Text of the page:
In the end, that “backbone” of Celsius broke by May 12, 2022 when the price of CEL fell to $0.57.  

Former CFO Rod Bolger called it a “dead token” by the end of May, the examiner wrote.  

Costly one-time bets

Celsius experienced “tremendous growth” in both customers and assets under management from its inception to its peak in November 2021, which was the height of the crypto bull market. It’s also the time when the lender experienced some of its biggest losses, according to the examiner’s report.

“Put simply, while Celsius grew its assets under management, it was not a profitable company,” Pillay said.

As the lender tried to offer higher reward rates than its competitors, it made four major bets that led to a total pre-tax loss of $800 million in 2021.

Celsius lost $288 million from two loans it took out with Equities First Holdings, an institutional investment firm. Celsius pledged both bitcoin and ether as collateral to the investment firm in 2019 and 2020, only to find that Equities First could not return the collateral in 2021 after its value had significantly increased, the report said.

“Equities First loans were necessary not only to fund Celsius’s operations, but also to support the retail loans that Celsius extended to its customers (meaning that Celsius borrowed from Equities First and then loaned the proceeds to its customers),” Pillay said.

Institutional loans were one of the key drivers of revenue for the lender, the report said. From July 2021 through to early 2022, Celsius made unsecured loans to players such as Anchorage, Flow Traders, Galaxy Digital and an FTX subsidiary.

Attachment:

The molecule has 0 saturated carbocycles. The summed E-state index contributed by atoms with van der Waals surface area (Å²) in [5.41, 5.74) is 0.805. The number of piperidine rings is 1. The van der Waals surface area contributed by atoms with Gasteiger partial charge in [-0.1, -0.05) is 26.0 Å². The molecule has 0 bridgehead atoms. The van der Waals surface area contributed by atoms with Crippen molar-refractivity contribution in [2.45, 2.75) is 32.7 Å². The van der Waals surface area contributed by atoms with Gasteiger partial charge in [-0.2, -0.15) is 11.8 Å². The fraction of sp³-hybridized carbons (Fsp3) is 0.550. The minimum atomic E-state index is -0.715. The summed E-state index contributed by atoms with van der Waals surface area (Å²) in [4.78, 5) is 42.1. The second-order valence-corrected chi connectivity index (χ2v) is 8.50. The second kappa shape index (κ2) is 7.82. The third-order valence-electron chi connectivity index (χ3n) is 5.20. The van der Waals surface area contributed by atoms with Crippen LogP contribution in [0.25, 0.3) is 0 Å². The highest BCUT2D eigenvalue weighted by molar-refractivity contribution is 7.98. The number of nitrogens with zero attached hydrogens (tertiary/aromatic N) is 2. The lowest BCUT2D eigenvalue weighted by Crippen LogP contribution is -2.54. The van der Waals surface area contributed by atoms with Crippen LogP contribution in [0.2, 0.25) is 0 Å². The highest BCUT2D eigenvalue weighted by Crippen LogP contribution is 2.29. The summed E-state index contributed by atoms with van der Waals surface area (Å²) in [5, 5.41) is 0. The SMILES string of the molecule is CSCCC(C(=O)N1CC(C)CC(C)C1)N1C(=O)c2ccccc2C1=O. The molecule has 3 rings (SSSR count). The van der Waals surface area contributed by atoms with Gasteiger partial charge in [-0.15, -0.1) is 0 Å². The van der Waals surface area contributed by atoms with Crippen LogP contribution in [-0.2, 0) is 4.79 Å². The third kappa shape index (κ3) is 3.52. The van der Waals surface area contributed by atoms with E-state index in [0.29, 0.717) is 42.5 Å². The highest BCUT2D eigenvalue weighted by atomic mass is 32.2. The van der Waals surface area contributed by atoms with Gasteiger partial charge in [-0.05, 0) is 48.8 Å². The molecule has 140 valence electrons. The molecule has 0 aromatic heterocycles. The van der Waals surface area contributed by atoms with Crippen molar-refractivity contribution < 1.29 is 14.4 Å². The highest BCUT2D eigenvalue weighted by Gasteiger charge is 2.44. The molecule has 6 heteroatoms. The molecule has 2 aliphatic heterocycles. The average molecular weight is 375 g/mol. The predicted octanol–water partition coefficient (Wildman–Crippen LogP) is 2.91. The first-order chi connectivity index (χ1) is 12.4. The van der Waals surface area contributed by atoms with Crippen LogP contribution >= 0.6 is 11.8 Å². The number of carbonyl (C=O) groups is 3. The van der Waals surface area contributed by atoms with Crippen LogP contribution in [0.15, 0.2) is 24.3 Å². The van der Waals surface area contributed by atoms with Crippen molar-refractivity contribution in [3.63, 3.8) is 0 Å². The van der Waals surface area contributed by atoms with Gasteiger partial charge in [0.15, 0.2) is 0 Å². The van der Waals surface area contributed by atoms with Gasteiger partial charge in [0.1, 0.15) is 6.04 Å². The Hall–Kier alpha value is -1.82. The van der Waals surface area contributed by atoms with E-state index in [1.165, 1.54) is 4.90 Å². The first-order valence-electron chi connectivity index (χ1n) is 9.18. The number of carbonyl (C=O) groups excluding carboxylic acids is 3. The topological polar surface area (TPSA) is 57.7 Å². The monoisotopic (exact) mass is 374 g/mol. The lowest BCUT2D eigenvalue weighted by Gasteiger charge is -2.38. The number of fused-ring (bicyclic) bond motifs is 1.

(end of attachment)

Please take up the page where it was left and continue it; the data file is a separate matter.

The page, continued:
A third of Celsius’s institutional loan portfolio was wholly unsecured and more than half was under-collateralized by July 2021, the report said. Fully collateralized loans began to increase in 2021 and into 2022 but this was only because Celsius was accepting collateral in the form of FTX’s native token FTT as well as the FTX-associated Serum (SRM) tokens, the report said.

Celsius also lost $130 million trying to play the Grayscale Bitcoin Trust (“GBTC”) arbitrage trade where institutional investors would obtain newly issued GBTC shares at par value from Genesis Global Trading and then sell those shares for a premium on the public market after a six-month lockup period.

By February 2021, Celsius had $752 million invested in Grayscale assets with hopes to reap the rewards from a premium that was sitting at over 40%, according to the report. However, the premium soon flipped to a discount before Celsius’s lock-up period ended resulting in substantial losses.

Celsius’s losses were also compounded by failed business relationships with both KeyFi, a defi management platform, and Stakehound, a staking platform, according to the report.

A double down on Tether in particular

According to the report, Celsius’ lending to the stablecoin Tether grew to over $2 billion. The number grew so large that in late September 2021 Celsius’ Risk Committee was concerned that the lending was an “existential risk” because “Celsius’s capital is insufficient to survive a Tether default.”